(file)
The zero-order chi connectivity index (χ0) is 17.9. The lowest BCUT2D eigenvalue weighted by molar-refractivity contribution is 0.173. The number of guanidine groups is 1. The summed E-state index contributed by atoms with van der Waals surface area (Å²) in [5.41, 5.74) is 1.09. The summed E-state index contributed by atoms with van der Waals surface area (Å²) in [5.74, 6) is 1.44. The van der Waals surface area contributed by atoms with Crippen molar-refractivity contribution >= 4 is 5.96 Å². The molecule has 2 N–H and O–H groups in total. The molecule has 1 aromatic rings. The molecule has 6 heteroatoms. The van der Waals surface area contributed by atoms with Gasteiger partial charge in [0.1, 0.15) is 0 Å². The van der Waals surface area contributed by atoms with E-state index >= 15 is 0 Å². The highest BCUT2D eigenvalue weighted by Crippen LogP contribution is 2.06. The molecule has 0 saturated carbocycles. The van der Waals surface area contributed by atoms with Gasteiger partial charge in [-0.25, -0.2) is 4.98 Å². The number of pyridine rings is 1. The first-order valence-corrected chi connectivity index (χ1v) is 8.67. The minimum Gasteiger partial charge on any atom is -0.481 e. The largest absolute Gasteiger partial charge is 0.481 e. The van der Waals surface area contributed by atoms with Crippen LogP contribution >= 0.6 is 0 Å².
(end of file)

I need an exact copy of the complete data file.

The zero-order chi connectivity index (χ0) is 17.9. The lowest BCUT2D eigenvalue weighted by molar-refractivity contribution is 0.173. The number of guanidine groups is 1. The summed E-state index contributed by atoms with van der Waals surface area (Å²) in [5.41, 5.74) is 1.09. The summed E-state index contributed by atoms with van der Waals surface area (Å²) in [5.74, 6) is 1.44. The van der Waals surface area contributed by atoms with Crippen molar-refractivity contribution >= 4 is 5.96 Å². The molecule has 2 N–H and O–H groups in total. The molecule has 1 aromatic rings. The molecule has 6 heteroatoms. The van der Waals surface area contributed by atoms with Gasteiger partial charge in [0.1, 0.15) is 0 Å². The van der Waals surface area contributed by atoms with E-state index >= 15 is 0 Å². The highest BCUT2D eigenvalue weighted by Crippen LogP contribution is 2.06. The molecule has 0 saturated carbocycles. The van der Waals surface area contributed by atoms with Gasteiger partial charge in [-0.25, -0.2) is 4.98 Å². The number of pyridine rings is 1. The first-order valence-corrected chi connectivity index (χ1v) is 8.67. The minimum Gasteiger partial charge on any atom is -0.481 e. The largest absolute Gasteiger partial charge is 0.481 e. The van der Waals surface area contributed by atoms with Crippen LogP contribution >= 0.6 is 0 Å².